Nine in ten businesses are caught out by unplanned growth
Nine out of ten (89 percent) organisations across the globe were left exposed to...
New research shows that businesses are not prepared for rapid growth.
Nine out of ten (89 percent) organisations across the globe were left exposed to significant business dangers in 2015, due to the impact of unplanned growth that happened as a result of a growth surge. New international research from Epicor Software Corporation, a global provider of industry-specific enterprise software, has unveiled the potential pitfalls of business growth when it is unplanned.
The research, which was conducted by MORAR Consulting and commissioned by Epicor, involved posing questions to over 1,800 business leaders from 12 countries across the globe.
Of those surveyed globally, 58 percent of businesses reported growth in 2015, and nearly 70 percent expect to grow in 2016. However, only 11 percent experienced growth totally in line with their plans in 2015.
The business leaders surveyed admitted they often fear the consequences of growth, citing a number of negative impacts when growth is not planned for effectively. Half (48 percent) said they worry that business growth puts excessive pressure on operations, damaging quality and customer satisfaction. A substantial number of businesses (42 percent) were also concerned that their business IT systems may prove unable to cope with managing a larger, more complex, business model. The top concern cited by CEOs was the perceived loss of customer intimacy that may come about as a result of growth.
Growth also poses a number of concerns about resource availability as business activities scale. Forty-five percent of business leaders said that as a result of growth, they worry that their business might take on large or complex projects that they lack the skillset and technology to deliver effectively, damaging their brand reputation. They were also concerned that by growing the business, workloads may increase to a level that places too much pressure on staff, prompting key personnel to leave the organisation (43 percent). Just under half (45 percent) of business leaders polled worry they are not personally prepared for the challenges of managing a larger, more diverse business.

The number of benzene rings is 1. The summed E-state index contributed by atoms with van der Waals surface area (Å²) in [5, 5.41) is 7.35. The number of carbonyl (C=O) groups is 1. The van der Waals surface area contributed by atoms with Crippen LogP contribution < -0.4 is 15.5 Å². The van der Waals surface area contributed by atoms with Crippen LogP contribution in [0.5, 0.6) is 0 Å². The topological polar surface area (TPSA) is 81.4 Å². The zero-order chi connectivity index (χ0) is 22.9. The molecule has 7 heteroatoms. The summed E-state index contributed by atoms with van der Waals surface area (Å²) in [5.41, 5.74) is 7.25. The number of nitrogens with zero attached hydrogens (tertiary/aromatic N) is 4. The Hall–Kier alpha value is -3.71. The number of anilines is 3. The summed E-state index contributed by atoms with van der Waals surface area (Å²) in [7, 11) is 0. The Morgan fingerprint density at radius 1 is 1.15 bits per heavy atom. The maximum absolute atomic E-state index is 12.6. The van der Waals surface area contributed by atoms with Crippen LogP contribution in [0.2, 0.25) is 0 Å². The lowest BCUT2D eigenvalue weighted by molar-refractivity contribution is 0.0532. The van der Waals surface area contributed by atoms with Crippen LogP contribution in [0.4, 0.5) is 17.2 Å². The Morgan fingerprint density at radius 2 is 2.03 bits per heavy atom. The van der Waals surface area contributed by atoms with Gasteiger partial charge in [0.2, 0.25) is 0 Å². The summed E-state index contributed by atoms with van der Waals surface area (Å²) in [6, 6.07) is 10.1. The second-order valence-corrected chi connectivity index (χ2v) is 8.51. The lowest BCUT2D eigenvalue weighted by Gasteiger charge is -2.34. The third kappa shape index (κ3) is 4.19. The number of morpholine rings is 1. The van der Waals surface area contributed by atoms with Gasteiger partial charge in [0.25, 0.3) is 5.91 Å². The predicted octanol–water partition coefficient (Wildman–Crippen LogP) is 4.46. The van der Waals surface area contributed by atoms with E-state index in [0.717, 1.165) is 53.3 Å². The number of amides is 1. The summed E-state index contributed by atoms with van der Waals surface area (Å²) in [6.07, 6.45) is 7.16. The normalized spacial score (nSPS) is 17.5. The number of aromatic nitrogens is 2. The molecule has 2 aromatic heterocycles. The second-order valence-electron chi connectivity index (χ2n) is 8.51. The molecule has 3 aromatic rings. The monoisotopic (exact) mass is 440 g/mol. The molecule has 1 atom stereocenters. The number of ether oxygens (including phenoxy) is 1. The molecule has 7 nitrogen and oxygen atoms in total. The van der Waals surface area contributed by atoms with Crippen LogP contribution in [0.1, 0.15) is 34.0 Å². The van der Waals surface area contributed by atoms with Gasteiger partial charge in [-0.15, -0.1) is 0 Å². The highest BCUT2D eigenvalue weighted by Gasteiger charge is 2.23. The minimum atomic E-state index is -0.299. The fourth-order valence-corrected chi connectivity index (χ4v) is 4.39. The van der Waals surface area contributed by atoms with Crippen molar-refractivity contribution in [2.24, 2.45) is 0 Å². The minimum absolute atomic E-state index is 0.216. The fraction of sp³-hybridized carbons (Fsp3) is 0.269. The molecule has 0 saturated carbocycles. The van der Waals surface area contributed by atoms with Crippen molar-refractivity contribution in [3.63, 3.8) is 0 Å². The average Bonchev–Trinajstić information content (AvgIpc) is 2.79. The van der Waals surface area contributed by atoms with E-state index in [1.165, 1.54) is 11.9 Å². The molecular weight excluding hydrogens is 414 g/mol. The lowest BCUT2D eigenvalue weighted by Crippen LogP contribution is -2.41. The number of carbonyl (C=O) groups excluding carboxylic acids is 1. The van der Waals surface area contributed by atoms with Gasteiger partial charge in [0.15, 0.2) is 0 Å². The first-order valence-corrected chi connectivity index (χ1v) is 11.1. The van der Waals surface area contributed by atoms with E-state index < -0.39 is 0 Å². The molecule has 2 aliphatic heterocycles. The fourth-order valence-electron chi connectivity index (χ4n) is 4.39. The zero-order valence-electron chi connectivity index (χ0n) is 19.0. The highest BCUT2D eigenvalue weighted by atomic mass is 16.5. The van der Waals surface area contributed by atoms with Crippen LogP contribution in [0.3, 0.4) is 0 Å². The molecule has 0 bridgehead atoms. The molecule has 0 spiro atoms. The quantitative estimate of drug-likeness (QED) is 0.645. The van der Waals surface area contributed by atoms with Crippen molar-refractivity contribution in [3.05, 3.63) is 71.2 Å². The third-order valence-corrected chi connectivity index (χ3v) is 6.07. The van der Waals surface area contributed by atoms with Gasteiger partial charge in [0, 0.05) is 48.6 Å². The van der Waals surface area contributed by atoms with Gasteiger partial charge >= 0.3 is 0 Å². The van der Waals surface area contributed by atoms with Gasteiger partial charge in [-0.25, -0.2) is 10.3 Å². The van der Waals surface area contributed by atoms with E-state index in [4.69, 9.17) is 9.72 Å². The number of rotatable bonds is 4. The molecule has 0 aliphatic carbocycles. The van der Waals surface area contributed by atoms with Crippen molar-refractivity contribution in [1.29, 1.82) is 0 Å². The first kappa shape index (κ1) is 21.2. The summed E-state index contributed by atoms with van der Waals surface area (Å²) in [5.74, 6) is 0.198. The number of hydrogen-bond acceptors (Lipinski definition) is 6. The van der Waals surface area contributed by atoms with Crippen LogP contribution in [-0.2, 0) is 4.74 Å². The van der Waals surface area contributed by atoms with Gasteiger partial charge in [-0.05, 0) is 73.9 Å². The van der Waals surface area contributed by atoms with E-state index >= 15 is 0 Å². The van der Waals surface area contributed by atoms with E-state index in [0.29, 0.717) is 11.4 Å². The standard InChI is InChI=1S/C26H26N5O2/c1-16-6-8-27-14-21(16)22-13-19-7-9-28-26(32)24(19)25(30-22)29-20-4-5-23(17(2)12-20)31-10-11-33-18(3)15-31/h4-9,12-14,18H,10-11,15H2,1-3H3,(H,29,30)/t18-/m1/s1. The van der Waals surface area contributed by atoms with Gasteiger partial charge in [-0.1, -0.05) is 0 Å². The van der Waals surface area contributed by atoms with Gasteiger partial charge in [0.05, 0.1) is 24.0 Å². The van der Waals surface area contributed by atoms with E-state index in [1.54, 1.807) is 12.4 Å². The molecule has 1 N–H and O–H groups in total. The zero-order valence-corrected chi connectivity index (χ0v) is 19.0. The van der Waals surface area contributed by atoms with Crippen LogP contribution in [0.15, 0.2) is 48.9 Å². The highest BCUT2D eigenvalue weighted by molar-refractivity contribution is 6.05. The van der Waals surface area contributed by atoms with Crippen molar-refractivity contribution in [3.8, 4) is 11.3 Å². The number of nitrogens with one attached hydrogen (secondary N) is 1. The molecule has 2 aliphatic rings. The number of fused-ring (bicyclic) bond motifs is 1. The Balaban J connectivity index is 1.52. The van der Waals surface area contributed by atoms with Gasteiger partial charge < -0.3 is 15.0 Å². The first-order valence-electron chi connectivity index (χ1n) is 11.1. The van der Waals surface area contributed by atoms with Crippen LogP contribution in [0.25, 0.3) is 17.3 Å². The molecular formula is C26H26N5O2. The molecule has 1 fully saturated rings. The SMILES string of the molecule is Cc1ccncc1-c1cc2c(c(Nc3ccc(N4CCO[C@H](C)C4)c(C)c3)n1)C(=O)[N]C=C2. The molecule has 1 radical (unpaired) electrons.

Globally, significant levels of unplanned growth were more likely to be experienced by mid-sized businesses with 100-999 employees (37 percent), than larger enterprises with over 1,000 employees (29 percent). Unplanned growth can bring challenges and pitfalls which nearly three quarters of businesses agreed are of at least some concern to them. Growth was most likely to be described as painful (in as many as one in ten cases) by smaller mid-sized businesses (100-249 staff) as they make the difficult transition from small to mid-sized enterprise.
In the light of this it is not surprising that business leaders across the globe found growth to be difficult as well as rewarding, suggesting businesses across the globe need to prepare for growth more effectively. Nearly half (45%) admitted that they found growth challenging in 2015.
To support business growth, and prepare for its challenges better, 79 percent of businesses believe that an effective and integrated IT infrastructure is essential. “This adoption of new technologies should position organisations to reap the benefits of newfound efficiencies and pave the way for growth,” said Malcolm Fox, Vice President of Product Marketing at Epicor.